More than a Soft Landing: a Turning Point in Business


There are many indicators that the economy is cooling, which is good from the viewpoint of the Federal Reserve since that is what they hoped to accomplish by raising interest rates so high, and so fast. But what has apparently not happened is the much-anticipated recession that a long list of economists and corporate CEOs seemed to be wishing for. Indeed, a large number of CEOs turned to headcount reductions in late 2022 and early 2023 to drastically cut costs in advance of that ‘vibecession’.

But today, at the end of August 2023, there is a great deal of evidence that a recession is unlikely, and therefore we look to be headed for a so-called ‘soft landing’ that avoids high levels of unemployment. As Ruth Simon and Sarah Chaney Cambon summarized,

Fresh economic data this week reinforced optimism that inflation can fall without the U.S. suffering a recession. Economic output accelerated in recent months on the back of solid consumer spending. Inflation cooled to 3% in June, according to the Fed’s preferred gauge. And wage growth, while still elevated, slowed, the Labor Department said Friday.

U.S. stock indexes were up on Friday. The Dow Jones Industrial Average and S&P 500 Index have risen for three straight weeks, with the broader index closing Friday at its highest value since April 2022.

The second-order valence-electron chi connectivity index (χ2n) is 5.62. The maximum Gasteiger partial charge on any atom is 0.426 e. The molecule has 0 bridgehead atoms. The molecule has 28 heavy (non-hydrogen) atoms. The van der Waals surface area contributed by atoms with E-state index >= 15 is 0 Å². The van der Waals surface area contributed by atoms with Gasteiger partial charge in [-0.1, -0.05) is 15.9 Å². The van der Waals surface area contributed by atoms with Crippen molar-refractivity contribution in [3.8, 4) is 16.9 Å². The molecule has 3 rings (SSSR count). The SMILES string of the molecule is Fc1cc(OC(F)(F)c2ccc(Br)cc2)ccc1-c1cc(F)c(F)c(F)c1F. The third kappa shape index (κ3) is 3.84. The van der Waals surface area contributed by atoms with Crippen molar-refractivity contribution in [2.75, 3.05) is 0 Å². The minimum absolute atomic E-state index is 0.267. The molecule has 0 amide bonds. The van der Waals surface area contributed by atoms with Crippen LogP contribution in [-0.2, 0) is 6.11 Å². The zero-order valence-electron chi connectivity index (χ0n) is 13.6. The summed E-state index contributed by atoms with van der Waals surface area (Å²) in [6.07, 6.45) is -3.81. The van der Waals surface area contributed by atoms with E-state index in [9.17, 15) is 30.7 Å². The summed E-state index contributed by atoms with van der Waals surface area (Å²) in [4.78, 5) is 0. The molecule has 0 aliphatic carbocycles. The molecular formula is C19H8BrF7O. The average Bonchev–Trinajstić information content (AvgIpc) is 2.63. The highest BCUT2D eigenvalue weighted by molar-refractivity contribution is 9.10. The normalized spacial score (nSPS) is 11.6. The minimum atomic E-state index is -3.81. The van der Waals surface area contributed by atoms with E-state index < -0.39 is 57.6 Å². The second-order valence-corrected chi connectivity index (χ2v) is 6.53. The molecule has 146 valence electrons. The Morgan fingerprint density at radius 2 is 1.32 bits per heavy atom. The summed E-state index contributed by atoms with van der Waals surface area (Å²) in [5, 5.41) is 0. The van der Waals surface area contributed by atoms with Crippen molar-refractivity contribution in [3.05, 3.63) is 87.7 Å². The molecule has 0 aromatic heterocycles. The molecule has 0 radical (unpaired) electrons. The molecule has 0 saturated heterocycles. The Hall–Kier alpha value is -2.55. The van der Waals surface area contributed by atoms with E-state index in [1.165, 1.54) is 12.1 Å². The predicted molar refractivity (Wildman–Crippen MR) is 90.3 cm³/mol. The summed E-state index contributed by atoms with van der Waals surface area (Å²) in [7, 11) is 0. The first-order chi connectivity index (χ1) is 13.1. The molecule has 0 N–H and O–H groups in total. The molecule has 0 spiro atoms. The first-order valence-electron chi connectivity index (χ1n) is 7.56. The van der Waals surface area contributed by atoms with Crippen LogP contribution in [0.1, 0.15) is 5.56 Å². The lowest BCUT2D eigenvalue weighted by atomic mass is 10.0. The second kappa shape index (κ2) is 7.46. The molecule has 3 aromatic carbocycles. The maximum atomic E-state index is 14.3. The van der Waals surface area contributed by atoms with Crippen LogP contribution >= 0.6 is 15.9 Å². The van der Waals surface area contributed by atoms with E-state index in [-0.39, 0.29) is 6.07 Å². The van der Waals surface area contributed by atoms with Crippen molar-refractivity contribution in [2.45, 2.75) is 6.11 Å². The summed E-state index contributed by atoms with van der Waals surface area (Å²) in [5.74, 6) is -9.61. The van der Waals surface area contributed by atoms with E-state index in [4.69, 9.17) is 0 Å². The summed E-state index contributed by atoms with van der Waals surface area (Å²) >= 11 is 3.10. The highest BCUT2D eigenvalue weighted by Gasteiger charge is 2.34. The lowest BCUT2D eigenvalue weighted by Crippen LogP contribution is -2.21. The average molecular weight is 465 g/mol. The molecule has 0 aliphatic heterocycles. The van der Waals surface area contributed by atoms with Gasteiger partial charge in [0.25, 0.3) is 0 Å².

“We’ve seen so far the beginnings of disinflation without any real costs in the labor market. And that’s a really good thing,” Fed Chairman Jerome Powell said Wednesday after the central bank decided to raise interest rates to a 22-year high.

A Turning Point?

Blackrock, the world's largest asset manager with approximately $9 trillion under its management, is not generally a source of warm-hearted analysis about the evolution of business practices; instead, they offer their hard-nosed perspectives on where to invest, and why. They offer, in their 2023 Midyear Outlook, the somewhat startling observation that the world has moved into a new economic era, one of greater volatility and uncertainty, and one roiled by supply constraints [emphasis mine]:

The investment opportunities in this economic environment are different from those in the past, we think. We have updated our investment themes as a result, kicking off with holding tight*. Markets have come around to the view that central banks will not quickly ease policy in a world shaped by supply constraints – notably worker shortages in the U.S. We see central banks being forced to keep policy tight to lean against inflationary pressures. This is not a friendly backdrop for broad asset class returns, marking a break from the four decades of steady growth and inflation known as the Great Moderation.